Decide
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comparison shopping

Decide Launches An Electronics Shopping Service That Tells You When To Buy (And Wait)

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Decide.com has been cloaked in stealth mode for nearly the last two years. During that time, the startup has remained tight-lipped about what it’s been up to, while at the same time managing to raise $8.5 million from Maveron, Madrona Venture Group, Google founding board member Ram Shriram, former Expedia CEO Erik Blachford, and others — all in the name of building a “revolutionary new shopping service that will bring unprecedented levels of transparency to electronics shopping”.

Today, Decide is finally ready to unveil what it’s been working on and launch that new shopping service into the wild. The proposed goal? To offer a novel comparison-shopping tool that will take that feeling of nagging regret out of consumer electronics purchases. For those who may not be familiar with the regret associated with the consumer electronics shopping experience, Best Buy actually released a great commercial a few months back that highlights the often annoyingly speedy pace at which new product iterations and updates hit the market. Figuratively speaking, it always seems that just as soon as one buys a 3D TV, a 4D TV is right around the corner.

Decide tackles this problem by giving users a service that uses data mining techniques to tell a consumer whether they should buy a device now or wait until there’s a cheaper model on the market. After all, in doing its year-and-a-half due diligence, Decide observed that, in 2010, an average of six new laptops were released into the market each day, plus one new TV and one new camera every other day.

And, as electronics geeks know, many device manufacturers make announcements or start planting rumors about their next generation devices months before they are available on the market. MacRumors is one popular example of the many websites and blogs that traffic in these tips and early rumblings.

Thus, Decide is offering consumers a tool that uses proprietary data and predictive algorithms to tell them when they can buy with confidence, or whether they should wait for a price drop or a new model that’s slated to be released in just a few days. Decide matches hundreds of thousands of devices to their “model lineages” and crawls the Web for news and rumors, as well as applying “advanced machine learning and text mining algorithms” to predict future product releases.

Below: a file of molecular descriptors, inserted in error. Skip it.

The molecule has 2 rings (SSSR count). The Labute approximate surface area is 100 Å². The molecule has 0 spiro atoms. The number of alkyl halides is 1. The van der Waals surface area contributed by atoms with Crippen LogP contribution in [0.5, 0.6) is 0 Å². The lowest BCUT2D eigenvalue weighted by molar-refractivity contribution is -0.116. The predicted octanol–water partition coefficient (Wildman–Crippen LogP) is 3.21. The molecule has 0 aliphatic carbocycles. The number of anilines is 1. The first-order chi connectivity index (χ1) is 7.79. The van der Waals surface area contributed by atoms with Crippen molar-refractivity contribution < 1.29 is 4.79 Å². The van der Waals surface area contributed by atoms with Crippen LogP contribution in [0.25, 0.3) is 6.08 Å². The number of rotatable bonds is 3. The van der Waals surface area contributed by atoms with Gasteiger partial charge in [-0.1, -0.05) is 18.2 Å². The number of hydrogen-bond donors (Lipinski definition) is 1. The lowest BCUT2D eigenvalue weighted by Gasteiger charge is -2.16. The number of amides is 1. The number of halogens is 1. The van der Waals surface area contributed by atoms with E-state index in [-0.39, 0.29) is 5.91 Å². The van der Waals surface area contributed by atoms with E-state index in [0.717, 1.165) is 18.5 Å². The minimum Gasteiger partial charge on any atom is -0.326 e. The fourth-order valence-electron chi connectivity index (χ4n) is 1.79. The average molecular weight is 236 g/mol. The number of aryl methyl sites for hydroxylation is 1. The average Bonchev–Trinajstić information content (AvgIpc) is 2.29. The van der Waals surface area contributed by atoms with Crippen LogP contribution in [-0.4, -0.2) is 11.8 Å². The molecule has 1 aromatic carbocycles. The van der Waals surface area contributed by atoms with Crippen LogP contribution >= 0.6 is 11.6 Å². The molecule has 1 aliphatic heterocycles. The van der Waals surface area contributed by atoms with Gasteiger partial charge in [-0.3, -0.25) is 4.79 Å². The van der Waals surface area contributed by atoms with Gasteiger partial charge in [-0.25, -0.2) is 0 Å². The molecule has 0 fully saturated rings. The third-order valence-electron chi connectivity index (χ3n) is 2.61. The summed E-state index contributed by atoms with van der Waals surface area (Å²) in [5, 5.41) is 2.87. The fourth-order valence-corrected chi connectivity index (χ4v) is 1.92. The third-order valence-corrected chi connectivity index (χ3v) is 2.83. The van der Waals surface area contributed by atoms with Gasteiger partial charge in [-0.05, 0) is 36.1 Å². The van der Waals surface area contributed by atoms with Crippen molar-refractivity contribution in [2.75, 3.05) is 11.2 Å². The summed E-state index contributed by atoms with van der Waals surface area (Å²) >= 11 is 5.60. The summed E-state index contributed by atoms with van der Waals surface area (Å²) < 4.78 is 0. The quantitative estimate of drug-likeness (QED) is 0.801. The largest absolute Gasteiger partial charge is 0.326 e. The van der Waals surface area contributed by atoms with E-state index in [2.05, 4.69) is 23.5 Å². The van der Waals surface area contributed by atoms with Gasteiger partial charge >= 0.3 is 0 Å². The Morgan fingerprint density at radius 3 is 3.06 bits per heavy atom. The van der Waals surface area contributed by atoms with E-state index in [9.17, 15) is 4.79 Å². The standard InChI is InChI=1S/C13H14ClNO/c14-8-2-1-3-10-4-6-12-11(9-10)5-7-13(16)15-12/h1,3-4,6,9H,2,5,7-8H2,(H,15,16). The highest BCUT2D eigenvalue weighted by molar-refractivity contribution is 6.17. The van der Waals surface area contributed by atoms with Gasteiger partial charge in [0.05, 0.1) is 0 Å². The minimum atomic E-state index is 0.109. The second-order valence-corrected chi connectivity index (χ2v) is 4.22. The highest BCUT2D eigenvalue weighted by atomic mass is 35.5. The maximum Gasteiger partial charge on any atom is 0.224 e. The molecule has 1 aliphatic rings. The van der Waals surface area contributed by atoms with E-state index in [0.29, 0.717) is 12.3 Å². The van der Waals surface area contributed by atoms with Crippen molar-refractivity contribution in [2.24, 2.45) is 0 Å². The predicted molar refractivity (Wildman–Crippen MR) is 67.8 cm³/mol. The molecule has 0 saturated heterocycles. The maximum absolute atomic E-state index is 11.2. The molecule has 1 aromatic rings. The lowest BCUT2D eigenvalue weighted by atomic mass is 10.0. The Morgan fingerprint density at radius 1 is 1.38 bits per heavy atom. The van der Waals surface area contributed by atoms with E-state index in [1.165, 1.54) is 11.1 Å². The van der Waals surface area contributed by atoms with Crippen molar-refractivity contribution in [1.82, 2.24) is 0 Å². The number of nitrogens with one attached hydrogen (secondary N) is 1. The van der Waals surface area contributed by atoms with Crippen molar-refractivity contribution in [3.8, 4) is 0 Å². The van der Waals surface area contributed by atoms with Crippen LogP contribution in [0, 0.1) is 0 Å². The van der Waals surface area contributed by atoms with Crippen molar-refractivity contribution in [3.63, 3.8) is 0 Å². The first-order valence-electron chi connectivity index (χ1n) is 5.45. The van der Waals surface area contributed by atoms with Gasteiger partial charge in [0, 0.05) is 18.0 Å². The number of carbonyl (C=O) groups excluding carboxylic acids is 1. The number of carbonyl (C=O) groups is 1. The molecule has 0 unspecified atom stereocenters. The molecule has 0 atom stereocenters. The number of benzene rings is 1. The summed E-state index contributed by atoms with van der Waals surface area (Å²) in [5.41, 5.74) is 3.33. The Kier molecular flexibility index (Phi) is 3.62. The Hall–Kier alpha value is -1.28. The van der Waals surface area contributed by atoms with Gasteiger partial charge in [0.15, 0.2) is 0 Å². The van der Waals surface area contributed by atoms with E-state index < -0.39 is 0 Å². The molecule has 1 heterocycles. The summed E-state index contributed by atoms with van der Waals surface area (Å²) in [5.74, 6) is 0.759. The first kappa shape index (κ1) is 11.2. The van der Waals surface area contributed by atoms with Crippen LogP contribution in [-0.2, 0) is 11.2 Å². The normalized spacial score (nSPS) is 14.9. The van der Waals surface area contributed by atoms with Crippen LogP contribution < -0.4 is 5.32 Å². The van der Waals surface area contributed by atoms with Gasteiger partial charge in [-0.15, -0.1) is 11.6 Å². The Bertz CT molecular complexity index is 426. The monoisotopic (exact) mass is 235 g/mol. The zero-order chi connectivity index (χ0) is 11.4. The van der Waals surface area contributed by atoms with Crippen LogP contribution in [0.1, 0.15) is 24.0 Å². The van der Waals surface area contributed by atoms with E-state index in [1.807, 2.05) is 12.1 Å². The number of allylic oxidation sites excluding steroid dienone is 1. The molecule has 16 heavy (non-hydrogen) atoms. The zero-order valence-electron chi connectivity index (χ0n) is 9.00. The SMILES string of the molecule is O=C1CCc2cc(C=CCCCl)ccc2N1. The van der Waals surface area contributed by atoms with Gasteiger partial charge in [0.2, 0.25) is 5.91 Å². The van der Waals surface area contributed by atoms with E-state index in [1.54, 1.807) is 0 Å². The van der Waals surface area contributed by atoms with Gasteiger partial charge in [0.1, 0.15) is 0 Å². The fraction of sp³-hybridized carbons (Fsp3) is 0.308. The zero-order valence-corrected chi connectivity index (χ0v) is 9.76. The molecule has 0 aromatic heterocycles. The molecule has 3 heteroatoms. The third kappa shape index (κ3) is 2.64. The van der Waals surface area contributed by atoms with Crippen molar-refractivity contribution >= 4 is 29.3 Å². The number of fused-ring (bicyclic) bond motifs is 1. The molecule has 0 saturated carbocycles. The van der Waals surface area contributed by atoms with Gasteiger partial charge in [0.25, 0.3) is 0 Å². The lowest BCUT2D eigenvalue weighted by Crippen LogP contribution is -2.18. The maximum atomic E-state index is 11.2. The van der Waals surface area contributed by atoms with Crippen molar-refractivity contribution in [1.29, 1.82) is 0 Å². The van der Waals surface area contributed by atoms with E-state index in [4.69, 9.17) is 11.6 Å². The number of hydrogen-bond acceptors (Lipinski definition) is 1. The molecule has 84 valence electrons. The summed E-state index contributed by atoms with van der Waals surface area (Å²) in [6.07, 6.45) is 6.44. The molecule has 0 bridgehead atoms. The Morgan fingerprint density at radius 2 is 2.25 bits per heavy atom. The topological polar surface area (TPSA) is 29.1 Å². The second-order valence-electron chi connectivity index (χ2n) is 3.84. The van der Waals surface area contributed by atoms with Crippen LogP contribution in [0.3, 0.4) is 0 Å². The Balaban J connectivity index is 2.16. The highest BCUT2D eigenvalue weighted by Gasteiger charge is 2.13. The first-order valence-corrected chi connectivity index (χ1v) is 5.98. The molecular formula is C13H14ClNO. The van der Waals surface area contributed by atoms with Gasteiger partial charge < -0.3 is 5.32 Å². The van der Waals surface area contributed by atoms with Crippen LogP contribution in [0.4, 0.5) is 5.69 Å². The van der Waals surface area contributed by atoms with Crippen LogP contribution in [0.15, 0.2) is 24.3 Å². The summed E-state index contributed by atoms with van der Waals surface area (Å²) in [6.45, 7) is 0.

Rather than rely on trade-in credits or buyback programs, Decide wants to give consumers the ability to make the right choice the first time. It does this by using price prediction algorithms that take into account billions of observed price movements and over 40 distinct factors to offer comprehensive predictions.

Considering that Decide was founded by Oren Etzioni, the former founder of Farecast, an airfare predictions service, Metacrawler, a metasearch engine, and Netbot, one of the Web’s first comparison-shopping services, and has added several founding developers from PriceYeti (which allows anyone to track any item on the web and get an email instantly when the price drops) and Eggsprout (which compiled data on resumes) — it’s probably fair to say that Decide is a high-level, suped-up Farecast for products.

While Decide intends to eventually become consumers’ go-to resource for all things consumer electronics, the service is currently only available for TV, laptop, and camera shoppers. More to electronics will be added later this year.

So how does it work? Users simply go to Decide.com and search for, say, a TV that he or she wants to buy. Decide then comes back with a recommendation on whether to buy or wait based on its proprietary predictions about future prices and model releases.

Then, if the user wants to buy, they simply click through to the seller of their choice — Decide offers pricing on hundreds of thousands of products, too, so it’s a fairly wide selection. If, based on Decide’s suggestion, a user chooses to wait, they can view a timeline that shows when the product will be coming down in price and estimates how much that change will be. The user can set an alert to ping them when the product comes down in price, which is added to their “Watch List”, a la eBay.

Decide will also alert you if you’re unwittingly looking at an older iteration of a product you want, and at at the bottom of each product description, it presents a timeline of releases so that users can view when prior iterations were released and when it predicts new models to arrive. It also gives the user a “confidence score”, so they’ll know just how likely a new product is to be release in 2 weeks, for example.

The startup’s service provides much needed amplification to the typical comparison-shopping experience — and the many comparison shopping sites out there on the Web. Using complex algorithms plus the aggregation of data like CE and OEM press releases and sites trafficking in rumors and tips is a great concept, with a little dash of eBay’s user experience may prove to be a successful hybrid model. Of course, it’s all a matter of how accurate Decide’s secret sauce proves to be in predicting the best time to buy. But, with a year-and-a-half of data mining under its belt and a veteran team of data and search experts, I’m expecting good things from Decide.com.

Let us know what you think.